Debunking Preterism by Brock David Hollett:
This book grew on me. My initial interest in Christian eschatology was sparked by Preterist writings, especially those of Brian Godawa. Most compelling to me were the “Time Statements” found in many parts of the Bible that seem to indicate that the final Day of the Lord was coming soon:
The revelation from Jesus Christ, which God gave him to show his servants what must soon take place. (Rev 1:1, NIV)
I am coming soon. Hold on to what you have, so that no one will take your crown. (Rev 3:11, NIV)
Now learn this lesson from the fig tree: As soon as its twigs get tender and its leaves come out, you know that summer is near. Even so, when you see all these things, you know that it is near, right at the door. Truly I tell you, this generation will certainly not pass away until all these things have happened. (Matt 24:32-35, NIV)
The many time statements like these that give rise to the Preterist position clearly state that the final day will come soon. Surely these statements didn’t mean a long wait of more than 2,000 years? Hollett takes on these types of statements and puts them into context with Old Testament writers who used the same kind of language to illustrate the essential concept of “Already and Not Yet” eschatology.
At first, I did not care much for Hollett’s polemic style when addressing the Preterist position. As I mentioned, I had been deeply influenced by Preterist teachings, and I took Hollett’s arguments personally. Hollett started to win me over, eventually, when he addressed a very troubling aspect that arises from considering the full Preterist perspective, namely, what does it all mean for us now?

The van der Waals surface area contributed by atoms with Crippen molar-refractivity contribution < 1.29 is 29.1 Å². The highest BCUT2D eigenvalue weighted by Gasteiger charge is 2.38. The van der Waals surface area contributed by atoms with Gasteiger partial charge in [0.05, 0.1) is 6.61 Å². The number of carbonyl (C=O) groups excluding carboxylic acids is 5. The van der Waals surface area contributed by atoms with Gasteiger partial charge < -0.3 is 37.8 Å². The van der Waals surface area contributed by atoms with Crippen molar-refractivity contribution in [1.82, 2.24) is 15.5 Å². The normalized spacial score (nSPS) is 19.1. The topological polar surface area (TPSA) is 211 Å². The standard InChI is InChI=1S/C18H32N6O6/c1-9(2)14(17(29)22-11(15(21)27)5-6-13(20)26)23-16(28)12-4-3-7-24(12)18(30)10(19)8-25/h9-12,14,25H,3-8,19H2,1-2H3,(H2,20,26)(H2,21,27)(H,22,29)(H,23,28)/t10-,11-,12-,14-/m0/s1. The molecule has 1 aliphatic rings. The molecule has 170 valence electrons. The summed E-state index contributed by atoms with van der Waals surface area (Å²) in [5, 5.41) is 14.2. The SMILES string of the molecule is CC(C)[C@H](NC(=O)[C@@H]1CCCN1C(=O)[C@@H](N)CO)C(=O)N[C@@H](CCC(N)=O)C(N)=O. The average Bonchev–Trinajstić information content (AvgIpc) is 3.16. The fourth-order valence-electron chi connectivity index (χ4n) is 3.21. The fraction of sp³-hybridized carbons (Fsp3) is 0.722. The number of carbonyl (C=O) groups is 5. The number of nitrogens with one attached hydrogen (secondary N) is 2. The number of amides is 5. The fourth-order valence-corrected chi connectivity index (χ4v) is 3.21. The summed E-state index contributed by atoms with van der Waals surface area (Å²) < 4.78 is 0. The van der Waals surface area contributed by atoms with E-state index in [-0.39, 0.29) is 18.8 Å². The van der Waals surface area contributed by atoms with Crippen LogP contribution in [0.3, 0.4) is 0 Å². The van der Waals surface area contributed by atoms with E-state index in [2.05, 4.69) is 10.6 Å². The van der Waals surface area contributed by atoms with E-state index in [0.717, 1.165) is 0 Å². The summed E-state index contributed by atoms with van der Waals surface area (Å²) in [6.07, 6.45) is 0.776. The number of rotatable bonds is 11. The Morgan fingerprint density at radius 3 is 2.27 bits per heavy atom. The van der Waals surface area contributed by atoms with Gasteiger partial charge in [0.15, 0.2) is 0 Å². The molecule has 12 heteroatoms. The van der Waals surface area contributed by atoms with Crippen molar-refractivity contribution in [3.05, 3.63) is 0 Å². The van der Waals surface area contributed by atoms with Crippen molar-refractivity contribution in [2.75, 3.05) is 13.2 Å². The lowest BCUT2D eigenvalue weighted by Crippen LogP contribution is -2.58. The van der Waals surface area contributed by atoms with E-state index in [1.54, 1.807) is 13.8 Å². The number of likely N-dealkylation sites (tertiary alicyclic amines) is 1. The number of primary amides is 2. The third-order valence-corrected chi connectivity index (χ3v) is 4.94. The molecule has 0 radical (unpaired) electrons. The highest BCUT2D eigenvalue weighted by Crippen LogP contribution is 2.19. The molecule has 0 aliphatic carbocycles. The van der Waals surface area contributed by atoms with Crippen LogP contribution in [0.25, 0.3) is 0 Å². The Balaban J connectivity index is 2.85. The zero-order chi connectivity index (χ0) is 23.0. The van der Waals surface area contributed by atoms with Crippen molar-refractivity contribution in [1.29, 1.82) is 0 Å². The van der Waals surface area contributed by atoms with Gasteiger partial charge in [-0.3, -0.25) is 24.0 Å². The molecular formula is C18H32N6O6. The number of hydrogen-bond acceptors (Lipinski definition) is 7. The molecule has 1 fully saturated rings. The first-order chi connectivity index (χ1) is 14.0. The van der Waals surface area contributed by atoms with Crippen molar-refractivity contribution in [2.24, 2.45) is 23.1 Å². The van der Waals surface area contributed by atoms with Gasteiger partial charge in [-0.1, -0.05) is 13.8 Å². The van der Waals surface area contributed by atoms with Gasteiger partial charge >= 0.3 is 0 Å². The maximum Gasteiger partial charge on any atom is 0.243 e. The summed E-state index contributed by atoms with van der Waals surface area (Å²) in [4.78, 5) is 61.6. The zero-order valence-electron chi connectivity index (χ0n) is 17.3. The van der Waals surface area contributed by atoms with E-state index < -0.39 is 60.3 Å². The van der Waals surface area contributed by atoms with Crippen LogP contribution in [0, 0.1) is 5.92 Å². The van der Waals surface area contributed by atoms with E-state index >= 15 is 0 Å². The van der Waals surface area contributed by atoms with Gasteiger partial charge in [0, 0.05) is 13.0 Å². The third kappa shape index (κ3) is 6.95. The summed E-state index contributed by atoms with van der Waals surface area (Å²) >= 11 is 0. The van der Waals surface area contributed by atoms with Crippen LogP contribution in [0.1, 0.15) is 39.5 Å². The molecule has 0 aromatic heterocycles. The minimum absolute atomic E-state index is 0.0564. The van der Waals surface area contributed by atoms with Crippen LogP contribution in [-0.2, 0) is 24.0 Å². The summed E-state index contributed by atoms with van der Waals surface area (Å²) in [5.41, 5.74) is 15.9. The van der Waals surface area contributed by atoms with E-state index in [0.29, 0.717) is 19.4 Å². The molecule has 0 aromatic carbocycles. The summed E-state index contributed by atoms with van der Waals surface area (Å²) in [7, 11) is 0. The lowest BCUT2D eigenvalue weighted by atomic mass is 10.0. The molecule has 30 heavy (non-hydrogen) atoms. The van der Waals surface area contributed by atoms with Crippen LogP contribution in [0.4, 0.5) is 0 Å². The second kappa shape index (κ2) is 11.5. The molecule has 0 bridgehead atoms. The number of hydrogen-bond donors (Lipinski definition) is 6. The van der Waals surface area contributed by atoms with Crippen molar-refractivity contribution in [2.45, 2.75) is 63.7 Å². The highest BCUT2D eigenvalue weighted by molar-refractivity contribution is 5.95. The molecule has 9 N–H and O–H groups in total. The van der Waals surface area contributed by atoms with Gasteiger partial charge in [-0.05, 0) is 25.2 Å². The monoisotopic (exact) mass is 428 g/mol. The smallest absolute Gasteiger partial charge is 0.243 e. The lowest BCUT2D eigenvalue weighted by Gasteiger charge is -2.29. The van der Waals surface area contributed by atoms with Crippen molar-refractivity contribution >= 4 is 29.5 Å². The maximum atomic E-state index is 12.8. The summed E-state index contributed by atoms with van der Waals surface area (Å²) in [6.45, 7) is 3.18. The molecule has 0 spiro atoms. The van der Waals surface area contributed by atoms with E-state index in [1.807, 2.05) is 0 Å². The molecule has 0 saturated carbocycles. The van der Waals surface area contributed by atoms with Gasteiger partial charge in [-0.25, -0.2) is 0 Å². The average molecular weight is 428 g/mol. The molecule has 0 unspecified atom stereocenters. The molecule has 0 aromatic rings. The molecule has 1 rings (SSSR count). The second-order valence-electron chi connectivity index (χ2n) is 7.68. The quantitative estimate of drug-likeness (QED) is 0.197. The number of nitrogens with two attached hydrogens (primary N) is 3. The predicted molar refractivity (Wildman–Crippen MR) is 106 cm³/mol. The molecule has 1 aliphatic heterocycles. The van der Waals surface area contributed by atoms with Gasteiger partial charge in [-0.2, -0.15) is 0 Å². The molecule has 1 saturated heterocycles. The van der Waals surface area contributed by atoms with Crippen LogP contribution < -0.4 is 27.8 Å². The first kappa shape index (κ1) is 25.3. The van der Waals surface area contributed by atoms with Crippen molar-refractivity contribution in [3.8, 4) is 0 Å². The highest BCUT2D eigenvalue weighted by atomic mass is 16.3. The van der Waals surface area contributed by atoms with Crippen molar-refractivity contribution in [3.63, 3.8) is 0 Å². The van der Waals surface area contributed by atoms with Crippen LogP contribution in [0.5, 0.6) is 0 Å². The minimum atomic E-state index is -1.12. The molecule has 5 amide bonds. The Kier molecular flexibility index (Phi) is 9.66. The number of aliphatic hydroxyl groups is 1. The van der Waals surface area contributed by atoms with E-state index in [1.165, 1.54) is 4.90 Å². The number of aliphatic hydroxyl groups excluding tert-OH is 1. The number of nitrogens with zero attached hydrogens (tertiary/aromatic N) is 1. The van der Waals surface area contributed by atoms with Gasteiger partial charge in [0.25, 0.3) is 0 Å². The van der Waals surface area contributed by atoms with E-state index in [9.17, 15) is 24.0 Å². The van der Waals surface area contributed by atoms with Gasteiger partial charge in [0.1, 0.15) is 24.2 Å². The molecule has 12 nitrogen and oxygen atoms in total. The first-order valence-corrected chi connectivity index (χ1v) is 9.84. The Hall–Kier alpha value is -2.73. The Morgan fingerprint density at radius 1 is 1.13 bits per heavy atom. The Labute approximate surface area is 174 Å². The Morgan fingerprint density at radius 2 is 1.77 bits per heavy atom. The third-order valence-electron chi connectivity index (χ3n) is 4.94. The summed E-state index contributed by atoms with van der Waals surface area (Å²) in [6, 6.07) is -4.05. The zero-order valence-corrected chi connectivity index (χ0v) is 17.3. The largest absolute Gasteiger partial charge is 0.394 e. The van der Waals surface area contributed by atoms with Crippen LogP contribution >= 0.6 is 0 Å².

Suppose all the prophecies of the Book of Revelation were fulfilled in AD 70 with the destruction of Jerusalem by the Romans. What does that mean concerning Jesus’ promise to return to earth and for the final destruction of evil on earth? Is Jesus here now in the form of the Holy Spirit? Does human history mean a slow and gradual elimination of evil forces toward some kind of utopian future? What about Hitler? What about Mao? I’ve watched ISIS members slaughter innocent victims on live TV. Do you mean to tell me that we are living in the Millennial Kingdom now?
Hollett argues that if all prophecy was fulfilled in AD 70, then the promises from the Lord in Revelations 21:4 to “wipe away every tear” must be dismissed as allegory, leaving no grounds to suggest that sin and death will be terminated at any point in the future.
As I mentioned, I did not at first care for Hollett’s polemic style. But then I returned to Godawa’s work and found that he also employed a polemic style against the Futurist position; I just hadn’t noticed it because it served as my introduction to the subject. My view is that both perspectives can and ought to be used together to map out the truth. Godawa could represent one end of a spectrum, with Hollett representing the other. In my novel, instead of having two people argue over such a complicated subject, I have my characters employ the technique of Reflective Listening Visualization (RLV) to describe each other’s points of view to the listener’s satisfaction.
Using the techniques of Strategic Foresight, the spectrum between Preterist and Futurist becomes the horizontal axis for the Axes of Uncertainty tool. This will be both the subject and the title of my next novel. These book reviews serve as just the barest hint of a very deep dive into an incredibly complex problem. I can’t wait!